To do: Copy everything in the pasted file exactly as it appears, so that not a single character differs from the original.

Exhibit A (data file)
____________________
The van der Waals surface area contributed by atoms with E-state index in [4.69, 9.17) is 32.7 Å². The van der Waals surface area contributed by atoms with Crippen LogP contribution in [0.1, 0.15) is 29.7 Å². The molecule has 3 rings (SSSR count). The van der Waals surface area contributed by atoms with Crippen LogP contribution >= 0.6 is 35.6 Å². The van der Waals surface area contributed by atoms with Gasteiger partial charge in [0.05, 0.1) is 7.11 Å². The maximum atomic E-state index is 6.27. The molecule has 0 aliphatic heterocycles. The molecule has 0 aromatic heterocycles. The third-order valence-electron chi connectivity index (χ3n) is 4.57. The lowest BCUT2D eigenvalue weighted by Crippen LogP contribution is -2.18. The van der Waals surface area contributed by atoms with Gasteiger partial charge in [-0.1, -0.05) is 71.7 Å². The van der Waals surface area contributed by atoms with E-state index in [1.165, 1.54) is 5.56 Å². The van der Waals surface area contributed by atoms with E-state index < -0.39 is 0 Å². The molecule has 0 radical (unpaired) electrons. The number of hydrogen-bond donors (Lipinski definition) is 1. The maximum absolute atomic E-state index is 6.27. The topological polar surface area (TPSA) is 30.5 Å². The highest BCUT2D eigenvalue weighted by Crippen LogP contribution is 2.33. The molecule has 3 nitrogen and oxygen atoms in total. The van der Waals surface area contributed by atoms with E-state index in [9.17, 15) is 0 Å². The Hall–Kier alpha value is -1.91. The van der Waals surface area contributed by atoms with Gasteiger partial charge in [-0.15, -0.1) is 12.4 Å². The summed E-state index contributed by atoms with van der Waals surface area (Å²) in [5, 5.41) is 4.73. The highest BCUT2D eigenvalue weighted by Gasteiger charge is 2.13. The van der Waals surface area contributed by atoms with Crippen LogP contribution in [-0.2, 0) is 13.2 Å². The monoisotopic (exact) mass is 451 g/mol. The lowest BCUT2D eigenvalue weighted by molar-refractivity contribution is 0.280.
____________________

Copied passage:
The van der Waals surface area contributed by atoms with E-state index in [4.69, 9.17) is 32.7 Å². The van der Waals surface area contributed by atoms with Crippen LogP contribution in [0.1, 0.15) is 29.7 Å². The molecule has 3 rings (SSSR count). The van der Waals surface area contributed by atoms with Crippen LogP contribution >= 0.6 is 35.6 Å². The van der Waals surface area contributed by atoms with Gasteiger partial charge in [0.05, 0.1) is 7.11 Å². The maximum atomic E-state index is 6.27. The molecule has 0 aliphatic heterocycles. The molecule has 0 aromatic heterocycles. The third-order valence-electron chi connectivity index (χ3n) is 4.57. The lowest BCUT2D eigenvalue weighted by Crippen LogP contribution is -2.18. The van der Waals surface area contributed by atoms with Gasteiger partial charge in [-0.1, -0.05) is 71.7 Å². The van der Waals surface area contributed by atoms with E-state index in [1.165, 1.54) is 5.56 Å². The van der Waals surface area contributed by atoms with E-state index < -0.39 is 0 Å². The molecule has 0 radical (unpaired) electrons. The number of hydrogen-bond donors (Lipinski definition) is 1. The maximum absolute atomic E-state index is 6.27. The topological polar surface area (TPSA) is 30.5 Å². The highest BCUT2D eigenvalue weighted by Crippen LogP contribution is 2.33. The molecule has 3 nitrogen and oxygen atoms in total. The van der Waals surface area contributed by atoms with E-state index in [9.17, 15) is 0 Å². The Hall–Kier alpha value is -1.91. The van der Waals surface area contributed by atoms with Gasteiger partial charge in [-0.15, -0.1) is 12.4 Å². The summed E-state index contributed by atoms with van der Waals surface area (Å²) in [5, 5.41) is 4.73. The highest BCUT2D eigenvalue weighted by Gasteiger charge is 2.13. The van der Waals surface area contributed by atoms with Crippen LogP contribution in [-0.2, 0) is 13.2 Å². The monoisotopic (exact) mass is 451 g/mol. The lowest BCUT2D eigenvalue weighted by molar-refractivity contribution is 0.280.